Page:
America’s impaired sense of self pre-dates Obama’s presidency. Indeed, it was this pre-existing psychological damage that put Obama on the path to the White House. He made Americans feel good about themselves, not in traditional terms (individual liberty, melting pot strength, world bastion of freedom, etc.), but in wonderful New Age terms: we were all going to come together in a giant kumbaya circle, and throw our ill-gotten capitalist gains into a giant, village style collection bin set up in the heart of Washington, D.C.. Then, the Capitol, under Obama’s magical aegis, and with help from a supportive Democrat Congress, would lower the seas, clean the air, cause the lion (and myriad polar bears) to lie down with the lamb, and generally bring about an environmentally perfect socialist utopia. If you liked fairies and unicorns, Obama was your man.
Back in the 1950s, had a candidate spouted this utopian vision, he would have been laughed off the national stage. A generation raised on Depression and War was a bit too sophisticated to buy into political fairy tales. Back then, Americans knew who they were: tough survivors; a free people who, at the cost much American blood, had brought that freedom overseas; and innovators. They did not believe in pixie dust. This latest generation, however, raised on self-loathing, needed a fairy tale, with the kiss of a handsome prince magically making everything better. To many, Obama was that prince.
The Obama fairy tale, sadly for his followers and sadly for this nation, did not end with the kiss and a formulaic “they lived happily ever after.” Instead, we’ve had almost three years of utopian reality, which has been remarkably painful. Obama and his crew have offended our allies, pandered to our enemies, presided over the break-up of a stable (although always ugly) Muslim Middle East, destroyed our gains in Iraq, presided over the longest recession in our history since the Great Depression, increased our debt and deficits to previously unimaginable limits that will burden our children and grandchildren, laid the groundwork for destroying the best medical system in the world (and that’s true despite inequalities in the systems), handed over billions of taxpayer dollars to cronies, killed American citizens with bizarre “crime fighting” plans across our Southern border, increased racial divisiveness to a level not seen since the early 1960s, and generally left Americans prey to a doom and gloom that seemed inconceivable when they elected the magical unicorn man.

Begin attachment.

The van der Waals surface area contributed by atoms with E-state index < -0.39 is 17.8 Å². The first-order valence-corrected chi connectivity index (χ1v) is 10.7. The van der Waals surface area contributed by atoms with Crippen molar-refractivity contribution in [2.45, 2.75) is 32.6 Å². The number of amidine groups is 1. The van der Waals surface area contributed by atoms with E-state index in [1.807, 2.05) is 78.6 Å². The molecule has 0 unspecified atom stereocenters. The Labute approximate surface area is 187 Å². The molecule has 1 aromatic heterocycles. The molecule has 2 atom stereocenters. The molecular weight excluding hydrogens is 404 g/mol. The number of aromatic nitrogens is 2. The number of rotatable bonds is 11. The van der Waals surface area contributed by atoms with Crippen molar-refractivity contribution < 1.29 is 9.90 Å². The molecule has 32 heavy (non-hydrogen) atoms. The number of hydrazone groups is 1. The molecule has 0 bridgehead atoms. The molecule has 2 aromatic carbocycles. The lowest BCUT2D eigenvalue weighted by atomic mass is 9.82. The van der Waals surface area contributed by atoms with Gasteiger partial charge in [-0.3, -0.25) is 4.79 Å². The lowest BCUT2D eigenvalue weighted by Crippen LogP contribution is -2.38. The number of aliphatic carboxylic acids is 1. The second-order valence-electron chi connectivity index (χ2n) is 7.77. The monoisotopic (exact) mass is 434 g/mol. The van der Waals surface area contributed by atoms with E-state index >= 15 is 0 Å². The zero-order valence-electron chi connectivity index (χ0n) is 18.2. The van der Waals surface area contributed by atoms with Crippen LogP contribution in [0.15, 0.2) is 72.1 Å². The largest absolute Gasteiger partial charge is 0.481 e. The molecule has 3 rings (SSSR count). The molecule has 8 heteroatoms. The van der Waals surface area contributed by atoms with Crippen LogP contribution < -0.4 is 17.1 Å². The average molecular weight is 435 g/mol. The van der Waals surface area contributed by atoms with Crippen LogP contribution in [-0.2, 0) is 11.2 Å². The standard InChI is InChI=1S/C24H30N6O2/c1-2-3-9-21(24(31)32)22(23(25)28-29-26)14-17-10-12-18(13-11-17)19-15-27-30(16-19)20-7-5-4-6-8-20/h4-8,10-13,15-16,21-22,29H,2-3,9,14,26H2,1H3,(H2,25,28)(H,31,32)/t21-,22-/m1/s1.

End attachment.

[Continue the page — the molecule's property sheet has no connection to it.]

What Americans feel now is despair. Or as Jimmy Carter might have said, malaise. Democrats are stuck with Obama, but Republicans have the opportunity to select a candidate who will articulate a core American vision. As our desperate search for the anti-Romney shows, we don’t just want a competent, clean-cut wonk; we want someone who bring to life a unifying vision of this nation, not as some sort of post-American socialist paradise, but as an entirely American bastion of freedom and opportunity.
For all his baggage and, yes, periodic political instability, Newt is that spokesman. The breadth and depth of his knowledge, his cheery demeanor, his up-beat campaign, his wit and erudition, his scary deep understanding of how Washington works, and, above all, his manifest love for America — all of these things promise voters an alternative vision to Obama’s 2008 “kumbaya world” or his 2011 “everybody is evil and stupid except for me” world. It helps that Newt’s skeletons, rather than hiding demurely in closets, are out dancing merrily in the streets. Everything about him will be hashed and re-hashed, but it will all be old news. To the extent there are “surprises,” they will be mole hills, not mountains.
In this lost and confused time, Americans need a clarion voice. If Romney is the chosen Republican candidate, I will happily vote for him, as I believe he will be a perfectly decent candidate, able to un-do much of the damage Obama and his cohorts caused at home and abroad. But Romney is not a clarion voice, and Newt is. It’s that “vision thing” that explains why I think Newt will win the 2012 Republican nomination — and take the White House too. America didn’t need it in 1988, but it sure needs it now.